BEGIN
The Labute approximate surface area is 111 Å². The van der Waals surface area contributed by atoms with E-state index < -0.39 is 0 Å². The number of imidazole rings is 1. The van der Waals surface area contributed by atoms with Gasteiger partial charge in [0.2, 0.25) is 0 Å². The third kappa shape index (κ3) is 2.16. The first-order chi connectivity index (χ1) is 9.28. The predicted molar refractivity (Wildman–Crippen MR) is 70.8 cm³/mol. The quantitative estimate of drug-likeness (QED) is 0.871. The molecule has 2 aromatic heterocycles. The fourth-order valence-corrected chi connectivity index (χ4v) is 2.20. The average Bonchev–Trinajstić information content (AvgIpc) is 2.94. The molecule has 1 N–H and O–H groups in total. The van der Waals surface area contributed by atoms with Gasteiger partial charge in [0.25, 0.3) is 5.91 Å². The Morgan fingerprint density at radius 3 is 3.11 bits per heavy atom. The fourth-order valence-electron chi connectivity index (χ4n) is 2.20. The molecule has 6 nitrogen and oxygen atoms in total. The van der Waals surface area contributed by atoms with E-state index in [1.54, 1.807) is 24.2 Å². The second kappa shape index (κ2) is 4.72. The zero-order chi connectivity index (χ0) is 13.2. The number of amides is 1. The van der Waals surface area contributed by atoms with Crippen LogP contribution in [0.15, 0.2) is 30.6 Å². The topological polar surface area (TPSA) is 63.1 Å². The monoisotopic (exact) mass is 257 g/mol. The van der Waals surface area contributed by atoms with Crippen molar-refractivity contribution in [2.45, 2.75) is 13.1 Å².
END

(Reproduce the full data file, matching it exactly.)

The Labute approximate surface area is 111 Å². The van der Waals surface area contributed by atoms with E-state index < -0.39 is 0 Å². The number of imidazole rings is 1. The van der Waals surface area contributed by atoms with Gasteiger partial charge in [0.2, 0.25) is 0 Å². The third kappa shape index (κ3) is 2.16. The first-order chi connectivity index (χ1) is 9.28. The predicted molar refractivity (Wildman–Crippen MR) is 70.8 cm³/mol. The quantitative estimate of drug-likeness (QED) is 0.871. The molecule has 2 aromatic heterocycles. The fourth-order valence-corrected chi connectivity index (χ4v) is 2.20. The average Bonchev–Trinajstić information content (AvgIpc) is 2.94. The molecule has 1 N–H and O–H groups in total. The van der Waals surface area contributed by atoms with Gasteiger partial charge in [0.25, 0.3) is 5.91 Å². The Morgan fingerprint density at radius 3 is 3.11 bits per heavy atom. The fourth-order valence-electron chi connectivity index (χ4n) is 2.20. The molecule has 6 nitrogen and oxygen atoms in total. The van der Waals surface area contributed by atoms with E-state index in [1.54, 1.807) is 24.2 Å². The second kappa shape index (κ2) is 4.72. The zero-order chi connectivity index (χ0) is 13.2. The number of amides is 1. The van der Waals surface area contributed by atoms with Crippen LogP contribution in [0.15, 0.2) is 30.6 Å². The topological polar surface area (TPSA) is 63.1 Å². The monoisotopic (exact) mass is 257 g/mol. The van der Waals surface area contributed by atoms with Crippen molar-refractivity contribution in [2.45, 2.75) is 13.1 Å².